Career in Network Automation: 10 Domains of Knowledge for Network Automation Engineering (Part 3)
In this article, I discuss ten domains of knowledge essential for a career in network automation engineering, i.e. roles such as Network Automation Engineer, Network DevOps (NetDevOps), and NRE.
A deeper look into Network Automation Engineer, the NetDevOps, and NRE roles
We discussed the shifting landscape of the network engineering career earlier and why you must take an action now. In this article, I want to dig deeper into the Network Automation Engineer, the NetDevOps, and NRE roles and double click into the related domains of knowledge or the building blocks. Hang in there. Be right back. In the previous videos, we discussed the ten domains of knowledge that you need to master to become a network automation expert.
Different Types of Servers
EVERYTHING from Dev to Ops runs on servers, bare metal or virtual or hosted in the cloud. So, what are we talking about? Source Code Management servers such as Git, Build servers such as Jenkins or Drone, and various applications, database, and web servers depending on the customer-facing software requirements. Virtualization technologies such as VMs and containers, so we’re talking about Docker, Docker Swarm, and Kubernetes. Beyond that, you might want to dig into some popular web server software like Nginx and Apache which pretty much power over two-thirds of the web servers in production today. You may want to investigate web proxies, which come in various forms, so you have forward and reverse proxies. Let me explain. A forward proxy is an intermediary situated between the client and any server. The reverse proxy is at the other end, something that is placed in front of the server and any client. In short, if your frame of reference is the web client or a browser, then a reverse proxy is an intermediary on the side of the server you are connecting to. Enough said. Finally, there are caching servers and application load balancers. Load balancers come in various shapes and forms, like a classic load balancer, a network-based load balancer, and an application load balancer. The real difference across them is primarily about the OSI layer they operate at or the HTTP protocol header and payload that they use to make the load balancing decisions. Knowing servers is relevant to all automation roles and it is thus covered in most Cisco DevNet exams.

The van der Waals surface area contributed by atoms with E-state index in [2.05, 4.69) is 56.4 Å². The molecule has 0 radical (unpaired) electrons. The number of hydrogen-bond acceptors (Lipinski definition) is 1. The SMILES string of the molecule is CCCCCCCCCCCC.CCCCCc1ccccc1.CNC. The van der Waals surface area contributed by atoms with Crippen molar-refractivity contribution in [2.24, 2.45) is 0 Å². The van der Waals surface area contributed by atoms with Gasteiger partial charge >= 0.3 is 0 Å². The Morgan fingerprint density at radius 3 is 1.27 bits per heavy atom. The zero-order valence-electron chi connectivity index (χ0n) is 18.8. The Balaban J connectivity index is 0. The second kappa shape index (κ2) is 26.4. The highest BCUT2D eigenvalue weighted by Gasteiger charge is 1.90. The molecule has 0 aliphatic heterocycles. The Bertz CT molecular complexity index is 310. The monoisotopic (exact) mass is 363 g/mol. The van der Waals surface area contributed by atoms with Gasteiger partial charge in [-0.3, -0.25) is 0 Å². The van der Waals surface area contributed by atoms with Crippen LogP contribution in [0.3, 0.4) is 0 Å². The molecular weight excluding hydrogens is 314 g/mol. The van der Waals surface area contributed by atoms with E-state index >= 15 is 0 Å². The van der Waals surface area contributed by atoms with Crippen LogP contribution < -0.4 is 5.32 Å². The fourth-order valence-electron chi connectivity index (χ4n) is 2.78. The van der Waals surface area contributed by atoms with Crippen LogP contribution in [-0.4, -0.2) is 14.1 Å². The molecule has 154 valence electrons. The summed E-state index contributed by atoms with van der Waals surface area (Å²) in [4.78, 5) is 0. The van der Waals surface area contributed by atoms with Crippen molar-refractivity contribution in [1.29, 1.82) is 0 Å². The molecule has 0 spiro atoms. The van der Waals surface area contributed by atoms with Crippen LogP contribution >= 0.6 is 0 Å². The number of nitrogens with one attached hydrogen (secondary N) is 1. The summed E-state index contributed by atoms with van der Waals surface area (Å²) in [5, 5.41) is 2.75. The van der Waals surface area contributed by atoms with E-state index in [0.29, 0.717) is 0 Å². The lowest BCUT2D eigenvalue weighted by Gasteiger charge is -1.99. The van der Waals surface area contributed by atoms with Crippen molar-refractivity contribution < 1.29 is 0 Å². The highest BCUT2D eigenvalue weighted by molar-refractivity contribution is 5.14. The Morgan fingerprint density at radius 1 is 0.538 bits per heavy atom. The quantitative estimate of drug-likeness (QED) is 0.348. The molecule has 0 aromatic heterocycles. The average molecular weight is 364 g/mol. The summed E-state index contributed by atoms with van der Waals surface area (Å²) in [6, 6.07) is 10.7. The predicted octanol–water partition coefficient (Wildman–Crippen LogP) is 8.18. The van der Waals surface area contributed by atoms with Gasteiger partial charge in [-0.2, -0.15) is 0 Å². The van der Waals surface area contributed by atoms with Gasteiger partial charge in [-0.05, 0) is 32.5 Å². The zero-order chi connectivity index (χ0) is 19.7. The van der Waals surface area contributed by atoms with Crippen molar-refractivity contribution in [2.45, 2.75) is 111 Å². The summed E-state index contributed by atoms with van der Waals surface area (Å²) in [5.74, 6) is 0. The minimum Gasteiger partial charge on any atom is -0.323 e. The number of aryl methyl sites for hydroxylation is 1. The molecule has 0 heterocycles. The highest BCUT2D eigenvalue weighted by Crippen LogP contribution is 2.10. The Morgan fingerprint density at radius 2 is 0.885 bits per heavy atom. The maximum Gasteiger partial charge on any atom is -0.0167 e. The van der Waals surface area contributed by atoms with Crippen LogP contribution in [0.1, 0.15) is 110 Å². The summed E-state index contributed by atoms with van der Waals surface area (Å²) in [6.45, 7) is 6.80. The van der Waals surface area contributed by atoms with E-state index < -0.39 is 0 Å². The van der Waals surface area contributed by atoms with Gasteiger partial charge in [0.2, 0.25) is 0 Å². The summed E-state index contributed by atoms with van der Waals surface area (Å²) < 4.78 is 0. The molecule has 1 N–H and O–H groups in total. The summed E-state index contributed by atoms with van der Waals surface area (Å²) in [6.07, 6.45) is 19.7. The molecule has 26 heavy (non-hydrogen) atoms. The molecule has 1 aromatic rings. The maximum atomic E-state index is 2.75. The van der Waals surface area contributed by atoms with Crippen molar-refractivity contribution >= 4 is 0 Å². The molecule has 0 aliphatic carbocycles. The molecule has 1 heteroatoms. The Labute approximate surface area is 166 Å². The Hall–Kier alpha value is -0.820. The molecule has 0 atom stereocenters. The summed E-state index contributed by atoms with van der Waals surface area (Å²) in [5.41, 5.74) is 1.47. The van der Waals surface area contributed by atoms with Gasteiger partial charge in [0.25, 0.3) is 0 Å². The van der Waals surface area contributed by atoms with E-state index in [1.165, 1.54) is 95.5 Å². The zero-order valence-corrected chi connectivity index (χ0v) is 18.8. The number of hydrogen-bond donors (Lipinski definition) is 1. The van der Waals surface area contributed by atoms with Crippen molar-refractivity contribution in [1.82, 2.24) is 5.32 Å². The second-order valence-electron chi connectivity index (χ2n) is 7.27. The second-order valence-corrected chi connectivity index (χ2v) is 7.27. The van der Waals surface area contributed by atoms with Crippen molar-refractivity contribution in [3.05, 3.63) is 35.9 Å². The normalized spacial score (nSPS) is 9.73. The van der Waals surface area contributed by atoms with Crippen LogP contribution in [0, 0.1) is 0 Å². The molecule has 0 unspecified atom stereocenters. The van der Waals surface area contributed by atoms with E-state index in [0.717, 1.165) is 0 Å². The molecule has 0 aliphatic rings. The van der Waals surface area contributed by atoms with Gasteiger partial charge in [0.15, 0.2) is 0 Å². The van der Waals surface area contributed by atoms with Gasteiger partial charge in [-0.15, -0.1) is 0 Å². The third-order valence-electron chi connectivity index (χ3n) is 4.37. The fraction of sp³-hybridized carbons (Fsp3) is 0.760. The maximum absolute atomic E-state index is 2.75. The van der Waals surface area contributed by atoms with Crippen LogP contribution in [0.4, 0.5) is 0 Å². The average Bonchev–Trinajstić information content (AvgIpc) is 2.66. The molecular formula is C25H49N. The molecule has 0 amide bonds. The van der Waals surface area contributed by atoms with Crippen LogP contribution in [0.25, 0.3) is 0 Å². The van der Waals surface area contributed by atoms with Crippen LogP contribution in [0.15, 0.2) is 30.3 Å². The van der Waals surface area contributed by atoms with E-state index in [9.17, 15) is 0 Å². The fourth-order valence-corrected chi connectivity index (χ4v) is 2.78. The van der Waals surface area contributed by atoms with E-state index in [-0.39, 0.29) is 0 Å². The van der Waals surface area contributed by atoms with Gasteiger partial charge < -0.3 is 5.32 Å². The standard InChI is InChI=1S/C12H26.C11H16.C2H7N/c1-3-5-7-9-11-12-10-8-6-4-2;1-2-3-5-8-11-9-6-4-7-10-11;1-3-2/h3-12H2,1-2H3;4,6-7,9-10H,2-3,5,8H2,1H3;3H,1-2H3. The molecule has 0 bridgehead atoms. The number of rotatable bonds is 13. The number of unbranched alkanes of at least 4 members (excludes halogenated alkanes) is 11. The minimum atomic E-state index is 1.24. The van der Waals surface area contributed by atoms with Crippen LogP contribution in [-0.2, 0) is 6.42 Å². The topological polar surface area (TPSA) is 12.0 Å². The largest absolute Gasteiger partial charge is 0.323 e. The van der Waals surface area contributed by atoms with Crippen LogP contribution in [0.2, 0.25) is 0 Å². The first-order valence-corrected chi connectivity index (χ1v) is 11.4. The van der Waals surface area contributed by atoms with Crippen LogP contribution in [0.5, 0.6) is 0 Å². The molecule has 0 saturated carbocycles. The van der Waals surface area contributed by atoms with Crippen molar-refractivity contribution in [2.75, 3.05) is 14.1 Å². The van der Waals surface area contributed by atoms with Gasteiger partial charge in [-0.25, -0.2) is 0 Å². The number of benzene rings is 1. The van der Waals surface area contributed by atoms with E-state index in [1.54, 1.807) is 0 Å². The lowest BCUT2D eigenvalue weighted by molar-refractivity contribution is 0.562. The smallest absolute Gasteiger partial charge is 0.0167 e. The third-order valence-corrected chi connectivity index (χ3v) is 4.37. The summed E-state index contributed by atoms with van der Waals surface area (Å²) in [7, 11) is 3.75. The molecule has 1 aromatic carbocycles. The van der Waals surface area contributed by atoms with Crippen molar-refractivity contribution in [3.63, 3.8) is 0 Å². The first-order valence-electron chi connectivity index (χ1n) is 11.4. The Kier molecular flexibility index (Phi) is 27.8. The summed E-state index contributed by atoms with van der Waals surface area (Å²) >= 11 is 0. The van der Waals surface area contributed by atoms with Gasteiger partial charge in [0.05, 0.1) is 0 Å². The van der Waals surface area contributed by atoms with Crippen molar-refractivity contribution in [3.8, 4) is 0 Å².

Infrastructure as Code or IaC
NEXT UP is Infrastructure as Code or IaC. infrastructure as Code (IaC) is the management and automation of infrastructure that is networks, virtual machines, load balancers, and the topology in a descriptive model, using the same versioning as the DevOps team uses for source code. IaC is a key DevOps practice and is used in conjunction with continuous delivery. It is accomplished using configuration management and orchestration tools such as Ansible, Puppet, Terraform, AWS CloudFormation, etc. Since we’re talking about networking infrastructure here, you need to learn Cisco VIRL, Cisco NSO, and the network controllers such as APIC for building network topologies using say Ansible playbooks during the stages of continuous delivery and testing. Now, we’re still left with 4 more knowledge areas, so look out for more videos in this series.
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Author:Muhammad Afaq Khan, CCIE #9070
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